In complete honesty, I haven’t always been the biggest fan of Matt Ox, but I guess I’ve always respected the moves he has made to blow up in the underground rap scene. Since his early days making music after barely becoming a teenager, I have tuned in slightly more often and I definitely have heard him make hits, so I can’t deny him that whatsoever. I typically listen up when he hops on a track with another artist I’m a fan of, and that’s when I see all of his different styles come out of the woodwork.
Most recently, although I was a few days late to the party, he teamed up with my favorite skateboarding rapper Na’Kel Smith to drop an absolute heater along with a music video to accompany it directed by none other than Lonewolf. The instrumental for “Tens into Benjamins”, which is produced by McCoy, includes rapidly chattering percussion, hard-hitting yet somewhat composed drums, and a mysterious, tiptoeing melody that is simple but provides a nice base for the two artists to truly unleash their personalities. Before the beat drops, Matt’s voice is filtered as he gives us a bit of a preview of what’s to come by providing listeners with about four bars that lead us right into the song.
There’s no true chorus but there are a few reoccurring lines to begin and end the song with, and Matt’s opening and closing verses are more concise than Na’K’s singular portion, acting sort of like bookends to his part. Matt’s disposition is hostile and belligerent as he yells his lyrics in his trademark scratchy voice, to begin with. He switches this up throughout his two parts, sometimes lowing his vocal pitch while other moments he lowers his volume to almost a whisper. Na’K was a perfect choice for this song because he has been known to bring the energy and he doesn’t even slightly disappoint with his verse. His voice is gritty and loud, but his lyrics still come through unphased as he talks about some very important topics within his heart such as certain family members passing away, but he realized he was still too focused on money to truly mourn. Matt, on the other hand, shares the fact that he has been a trendsetter for years and how he just continues to accumulate mass amounts of money while attacking his haters by basically calling them broke.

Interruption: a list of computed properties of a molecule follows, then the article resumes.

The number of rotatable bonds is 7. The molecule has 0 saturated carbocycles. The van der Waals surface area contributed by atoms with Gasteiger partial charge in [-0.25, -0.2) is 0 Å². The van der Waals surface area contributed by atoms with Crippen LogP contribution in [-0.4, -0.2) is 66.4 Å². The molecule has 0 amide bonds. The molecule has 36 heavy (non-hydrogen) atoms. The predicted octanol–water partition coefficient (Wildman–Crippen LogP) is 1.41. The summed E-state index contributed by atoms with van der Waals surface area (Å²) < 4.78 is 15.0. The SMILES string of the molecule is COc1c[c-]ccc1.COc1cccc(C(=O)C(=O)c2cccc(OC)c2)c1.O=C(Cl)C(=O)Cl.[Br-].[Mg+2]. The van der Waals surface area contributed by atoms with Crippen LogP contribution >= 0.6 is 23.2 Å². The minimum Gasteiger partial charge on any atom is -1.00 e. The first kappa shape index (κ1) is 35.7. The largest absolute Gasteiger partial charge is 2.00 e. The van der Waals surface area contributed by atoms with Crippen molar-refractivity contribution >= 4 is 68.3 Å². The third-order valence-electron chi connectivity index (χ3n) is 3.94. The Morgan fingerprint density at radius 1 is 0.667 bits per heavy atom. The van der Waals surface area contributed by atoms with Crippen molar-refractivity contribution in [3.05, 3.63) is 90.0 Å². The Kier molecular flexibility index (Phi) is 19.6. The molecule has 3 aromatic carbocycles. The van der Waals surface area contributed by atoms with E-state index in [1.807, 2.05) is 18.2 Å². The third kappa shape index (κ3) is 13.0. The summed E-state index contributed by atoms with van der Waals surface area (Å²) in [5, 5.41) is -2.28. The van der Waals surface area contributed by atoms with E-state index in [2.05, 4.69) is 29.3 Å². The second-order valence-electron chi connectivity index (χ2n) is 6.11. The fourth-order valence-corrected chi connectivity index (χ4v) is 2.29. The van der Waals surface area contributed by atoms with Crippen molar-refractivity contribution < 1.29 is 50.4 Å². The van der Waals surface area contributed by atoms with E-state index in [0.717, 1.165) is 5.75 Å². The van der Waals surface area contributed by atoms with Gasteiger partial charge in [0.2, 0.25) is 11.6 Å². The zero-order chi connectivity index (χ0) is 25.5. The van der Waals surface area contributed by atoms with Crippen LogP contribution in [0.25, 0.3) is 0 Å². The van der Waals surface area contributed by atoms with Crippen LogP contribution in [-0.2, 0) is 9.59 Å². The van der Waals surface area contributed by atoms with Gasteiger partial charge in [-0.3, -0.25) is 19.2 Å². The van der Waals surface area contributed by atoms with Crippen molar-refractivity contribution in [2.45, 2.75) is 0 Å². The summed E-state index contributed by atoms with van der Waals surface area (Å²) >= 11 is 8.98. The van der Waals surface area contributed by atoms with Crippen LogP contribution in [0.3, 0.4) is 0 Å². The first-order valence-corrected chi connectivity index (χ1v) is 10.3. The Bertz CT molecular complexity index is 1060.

For those of you who are familiar with Lonewolf’s style of editing and directing, he brings all of his signature effects to the party. The foundation of the video begins in what seems to be a dark, spooky setting as animated lightning strikes in the distance. Eventually, a haunted-looking house is shown and the camera zooms into the window where we catch our first glimpse of Matt. He’s in some sort of green-lit setting that is gloomy and ominous as he dances around. The effects used make it look like the scene is choppy and lagged, giving some even more obscurity to the shot. The main scene that keeps popping up after this takes place in an alley as the two artists get together and back each other up while their counterpart brings the energy to its pinnacle. Other than this, certain animated scenes play out along with his ransom note-looking stylistic choices and various other effects that definitely elevate this visual incredibly.
It seems that this duo is a perfect match considering their equally aggressive styles combined with their versatility truly come together and make some magic. They just seem to have this effortless chemistry that invisibly assists the rest of the song in becoming a hit, and I hope to see them work a lot more together in the future. The Lonewolf music video that came along with the song was equally as entertaining and he did a great job of giving the two artists an eerie alternate universe that pairs with the track nicely. I know this offering has been out for a few days now so you might’ve already come across it, but if you haven’t, make sure to tune into “Tens into Benjamins” as soon as you possibly can.